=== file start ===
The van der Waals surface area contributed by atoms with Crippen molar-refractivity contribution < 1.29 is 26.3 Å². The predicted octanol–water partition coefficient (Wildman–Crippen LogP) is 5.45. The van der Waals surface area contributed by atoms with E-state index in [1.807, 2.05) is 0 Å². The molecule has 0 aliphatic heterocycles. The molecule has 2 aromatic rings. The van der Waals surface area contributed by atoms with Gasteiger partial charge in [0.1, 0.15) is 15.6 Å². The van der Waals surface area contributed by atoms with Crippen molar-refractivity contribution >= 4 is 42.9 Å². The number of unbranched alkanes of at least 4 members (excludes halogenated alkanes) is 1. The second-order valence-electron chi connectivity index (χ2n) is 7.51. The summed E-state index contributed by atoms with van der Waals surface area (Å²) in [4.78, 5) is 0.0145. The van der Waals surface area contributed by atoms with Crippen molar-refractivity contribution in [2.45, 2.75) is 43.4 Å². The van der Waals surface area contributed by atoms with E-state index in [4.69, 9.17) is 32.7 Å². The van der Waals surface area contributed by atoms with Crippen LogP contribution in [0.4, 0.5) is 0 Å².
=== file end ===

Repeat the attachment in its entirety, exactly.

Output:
The van der Waals surface area contributed by atoms with Crippen molar-refractivity contribution < 1.29 is 26.3 Å². The predicted octanol–water partition coefficient (Wildman–Crippen LogP) is 5.45. The van der Waals surface area contributed by atoms with E-state index in [1.807, 2.05) is 0 Å². The molecule has 0 aliphatic heterocycles. The molecule has 2 aromatic rings. The van der Waals surface area contributed by atoms with Gasteiger partial charge in [0.1, 0.15) is 15.6 Å². The van der Waals surface area contributed by atoms with Crippen molar-refractivity contribution >= 4 is 42.9 Å². The number of unbranched alkanes of at least 4 members (excludes halogenated alkanes) is 1. The second-order valence-electron chi connectivity index (χ2n) is 7.51. The summed E-state index contributed by atoms with van der Waals surface area (Å²) in [4.78, 5) is 0.0145. The van der Waals surface area contributed by atoms with Crippen molar-refractivity contribution in [2.45, 2.75) is 43.4 Å². The van der Waals surface area contributed by atoms with E-state index in [4.69, 9.17) is 32.7 Å². The van der Waals surface area contributed by atoms with Crippen LogP contribution in [0.4, 0.5) is 0 Å².